Before we can discuss risk assessment, we must have a definition of risk. At its simplest, risk is the probability that harm will occur from a specific act. This definition covers a lot of ground. One can imagine just about anything having a risk associated with it even if it is slight.


The process of living exposes all organisms to various risks. For humans some of these risks are self-imposed such as smoking tobacco, which increases the risk of developing lung cancer. However, the risks that are important to trade differ somewhat from the examples mentioned above. Sanitary and phytosanitary (SPS) procedures have been established by many countries to protect their agricultural economy and natural environment (Gray et al., 1998). The goal of these procedures is to limit the entry of foreign pests and diseases in their respective countries.

Risks associated with SPS measures are broken down into three categories:

  1. Direct food risks—additives, contaminants, toxins, or disease-causing organisms in food. Some examples are hormones and antibiotics in beef, pesticide residues in crops, aflatoxin in grains, Escherichia coli, Salmonella, Listeria, and botulism toxin in various foods, and food additives (colorings, flavor agents, etc.).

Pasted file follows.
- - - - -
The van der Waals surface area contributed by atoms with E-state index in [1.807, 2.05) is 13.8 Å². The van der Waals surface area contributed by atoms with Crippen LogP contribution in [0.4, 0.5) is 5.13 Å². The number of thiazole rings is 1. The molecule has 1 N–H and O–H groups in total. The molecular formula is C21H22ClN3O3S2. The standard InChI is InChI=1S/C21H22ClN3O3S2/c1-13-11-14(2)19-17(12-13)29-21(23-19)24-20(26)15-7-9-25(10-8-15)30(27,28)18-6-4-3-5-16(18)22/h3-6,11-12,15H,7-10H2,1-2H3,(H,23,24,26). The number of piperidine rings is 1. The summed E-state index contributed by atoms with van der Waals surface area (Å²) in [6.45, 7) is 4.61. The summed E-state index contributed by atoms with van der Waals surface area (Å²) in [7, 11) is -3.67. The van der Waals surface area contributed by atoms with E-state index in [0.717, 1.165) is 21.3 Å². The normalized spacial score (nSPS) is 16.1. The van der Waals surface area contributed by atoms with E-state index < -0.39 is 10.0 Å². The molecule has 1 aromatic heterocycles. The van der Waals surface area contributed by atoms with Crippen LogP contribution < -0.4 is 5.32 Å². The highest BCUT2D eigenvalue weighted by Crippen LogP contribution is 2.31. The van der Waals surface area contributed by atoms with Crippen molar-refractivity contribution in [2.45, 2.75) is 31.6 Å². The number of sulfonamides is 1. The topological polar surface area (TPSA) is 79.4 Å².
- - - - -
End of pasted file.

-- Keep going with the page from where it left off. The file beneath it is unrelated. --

2. Introduction of exotic organisms—plant-or animal-carried diseases, pests, diseases, or disease-causing organisms. Some examples are various insect pests that are introduced in produce such as the Mediterranean fruit fly, species that are introduced in something other than a commodity such as the Asian longhorn beetle, infectious agents such as prions that cause mad cow disease, and weed pests like purple loose strife.

  3. Damage caused by exotic organisms—by entry, establishment, or spread of pests. Here the concern is the actual damage that may be inflicted on agricultural industries.


The National Academy of Sciences defines risk assessment as "the determination of the probability that an adverse effect will result from a defined exposure" (NRC, 1983). Contrary to popular belief, risk assessment is not a science but rather a combination of science and expert judgment. Scientific data are used to develop an assessment of risk, but the risk assessor does not often have extensive data and has to make a judgment call. Furthermore, the type of data available are not uniform for each risk assessment. For some chemicals, for example, a complete toxicological profile will be available whereas for others the data may be much more limited.

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